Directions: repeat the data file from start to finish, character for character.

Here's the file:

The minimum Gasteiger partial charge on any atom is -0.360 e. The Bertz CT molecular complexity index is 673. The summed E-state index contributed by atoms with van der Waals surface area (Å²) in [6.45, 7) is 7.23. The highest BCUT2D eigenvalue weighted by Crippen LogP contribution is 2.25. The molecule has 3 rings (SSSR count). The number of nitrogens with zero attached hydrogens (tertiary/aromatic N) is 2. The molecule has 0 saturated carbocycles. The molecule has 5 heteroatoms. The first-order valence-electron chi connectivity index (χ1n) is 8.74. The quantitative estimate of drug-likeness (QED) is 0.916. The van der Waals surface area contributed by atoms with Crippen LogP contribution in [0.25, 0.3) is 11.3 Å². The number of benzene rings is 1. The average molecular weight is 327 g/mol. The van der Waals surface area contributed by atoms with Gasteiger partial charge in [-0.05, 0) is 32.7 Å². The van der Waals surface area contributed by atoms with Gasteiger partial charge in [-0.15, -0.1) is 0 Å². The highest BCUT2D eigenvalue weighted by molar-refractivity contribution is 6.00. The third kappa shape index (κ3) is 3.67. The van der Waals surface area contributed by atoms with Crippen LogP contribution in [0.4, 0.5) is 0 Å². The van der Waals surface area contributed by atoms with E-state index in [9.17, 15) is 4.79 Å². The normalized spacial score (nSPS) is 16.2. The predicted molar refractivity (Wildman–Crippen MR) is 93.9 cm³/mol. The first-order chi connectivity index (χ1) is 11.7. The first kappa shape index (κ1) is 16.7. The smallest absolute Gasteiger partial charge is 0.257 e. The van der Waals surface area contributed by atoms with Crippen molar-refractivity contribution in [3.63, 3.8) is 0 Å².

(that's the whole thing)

The minimum Gasteiger partial charge on any atom is -0.360 e. The Bertz CT molecular complexity index is 673. The summed E-state index contributed by atoms with van der Waals surface area (Å²) in [6.45, 7) is 7.23. The highest BCUT2D eigenvalue weighted by Crippen LogP contribution is 2.25. The molecule has 3 rings (SSSR count). The number of nitrogens with zero attached hydrogens (tertiary/aromatic N) is 2. The molecule has 0 saturated carbocycles. The molecule has 5 heteroatoms. The first-order valence-electron chi connectivity index (χ1n) is 8.74. The quantitative estimate of drug-likeness (QED) is 0.916. The van der Waals surface area contributed by atoms with Crippen LogP contribution in [0.25, 0.3) is 11.3 Å². The number of benzene rings is 1. The average molecular weight is 327 g/mol. The van der Waals surface area contributed by atoms with Gasteiger partial charge in [-0.05, 0) is 32.7 Å². The van der Waals surface area contributed by atoms with Gasteiger partial charge in [-0.15, -0.1) is 0 Å². The highest BCUT2D eigenvalue weighted by molar-refractivity contribution is 6.00. The third kappa shape index (κ3) is 3.67. The van der Waals surface area contributed by atoms with Crippen LogP contribution in [0.4, 0.5) is 0 Å². The van der Waals surface area contributed by atoms with E-state index in [9.17, 15) is 4.79 Å². The normalized spacial score (nSPS) is 16.2. The predicted molar refractivity (Wildman–Crippen MR) is 93.9 cm³/mol. The first-order chi connectivity index (χ1) is 11.7. The first kappa shape index (κ1) is 16.7. The smallest absolute Gasteiger partial charge is 0.257 e. The van der Waals surface area contributed by atoms with Crippen molar-refractivity contribution in [3.63, 3.8) is 0 Å².